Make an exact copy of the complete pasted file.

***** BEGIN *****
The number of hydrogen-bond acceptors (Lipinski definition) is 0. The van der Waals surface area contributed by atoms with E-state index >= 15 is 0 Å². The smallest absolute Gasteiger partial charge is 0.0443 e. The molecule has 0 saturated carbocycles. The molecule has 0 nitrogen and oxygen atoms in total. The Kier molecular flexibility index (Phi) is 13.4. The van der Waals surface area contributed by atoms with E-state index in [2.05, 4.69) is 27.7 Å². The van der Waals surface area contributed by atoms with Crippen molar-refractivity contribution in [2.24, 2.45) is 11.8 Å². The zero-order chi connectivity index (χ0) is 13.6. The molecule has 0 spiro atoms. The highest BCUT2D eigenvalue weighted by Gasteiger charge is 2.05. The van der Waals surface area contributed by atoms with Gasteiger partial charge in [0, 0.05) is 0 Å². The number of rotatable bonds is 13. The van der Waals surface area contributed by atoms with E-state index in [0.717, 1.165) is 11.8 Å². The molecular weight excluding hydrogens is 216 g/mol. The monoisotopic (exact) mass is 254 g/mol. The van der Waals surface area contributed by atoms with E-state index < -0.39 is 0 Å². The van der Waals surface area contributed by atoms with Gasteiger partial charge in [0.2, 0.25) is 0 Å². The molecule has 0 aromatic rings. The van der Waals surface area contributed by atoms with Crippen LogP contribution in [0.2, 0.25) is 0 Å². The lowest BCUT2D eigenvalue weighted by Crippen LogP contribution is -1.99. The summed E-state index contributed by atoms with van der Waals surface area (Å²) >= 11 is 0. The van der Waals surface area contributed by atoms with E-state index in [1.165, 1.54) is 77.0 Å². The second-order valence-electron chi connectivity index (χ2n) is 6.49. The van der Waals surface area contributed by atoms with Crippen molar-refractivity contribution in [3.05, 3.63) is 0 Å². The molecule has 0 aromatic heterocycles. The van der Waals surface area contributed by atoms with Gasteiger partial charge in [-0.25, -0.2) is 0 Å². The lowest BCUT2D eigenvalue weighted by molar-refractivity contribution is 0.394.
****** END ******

The number of hydrogen-bond acceptors (Lipinski definition) is 0. The van der Waals surface area contributed by atoms with E-state index >= 15 is 0 Å². The smallest absolute Gasteiger partial charge is 0.0443 e. The molecule has 0 saturated carbocycles. The molecule has 0 nitrogen and oxygen atoms in total. The Kier molecular flexibility index (Phi) is 13.4. The van der Waals surface area contributed by atoms with E-state index in [2.05, 4.69) is 27.7 Å². The van der Waals surface area contributed by atoms with Crippen molar-refractivity contribution in [2.24, 2.45) is 11.8 Å². The zero-order chi connectivity index (χ0) is 13.6. The molecule has 0 spiro atoms. The highest BCUT2D eigenvalue weighted by Gasteiger charge is 2.05. The van der Waals surface area contributed by atoms with Gasteiger partial charge in [0, 0.05) is 0 Å². The number of rotatable bonds is 13. The van der Waals surface area contributed by atoms with E-state index in [0.717, 1.165) is 11.8 Å². The molecular weight excluding hydrogens is 216 g/mol. The monoisotopic (exact) mass is 254 g/mol. The van der Waals surface area contributed by atoms with E-state index < -0.39 is 0 Å². The van der Waals surface area contributed by atoms with Gasteiger partial charge in [0.2, 0.25) is 0 Å². The molecule has 0 aromatic rings. The van der Waals surface area contributed by atoms with Crippen LogP contribution in [0.2, 0.25) is 0 Å². The lowest BCUT2D eigenvalue weighted by Crippen LogP contribution is -1.99. The summed E-state index contributed by atoms with van der Waals surface area (Å²) >= 11 is 0. The van der Waals surface area contributed by atoms with E-state index in [1.165, 1.54) is 77.0 Å². The second-order valence-electron chi connectivity index (χ2n) is 6.49. The van der Waals surface area contributed by atoms with Crippen molar-refractivity contribution in [3.05, 3.63) is 0 Å². The molecule has 0 aromatic heterocycles. The van der Waals surface area contributed by atoms with Gasteiger partial charge in [-0.25, -0.2) is 0 Å². The lowest BCUT2D eigenvalue weighted by molar-refractivity contribution is 0.394.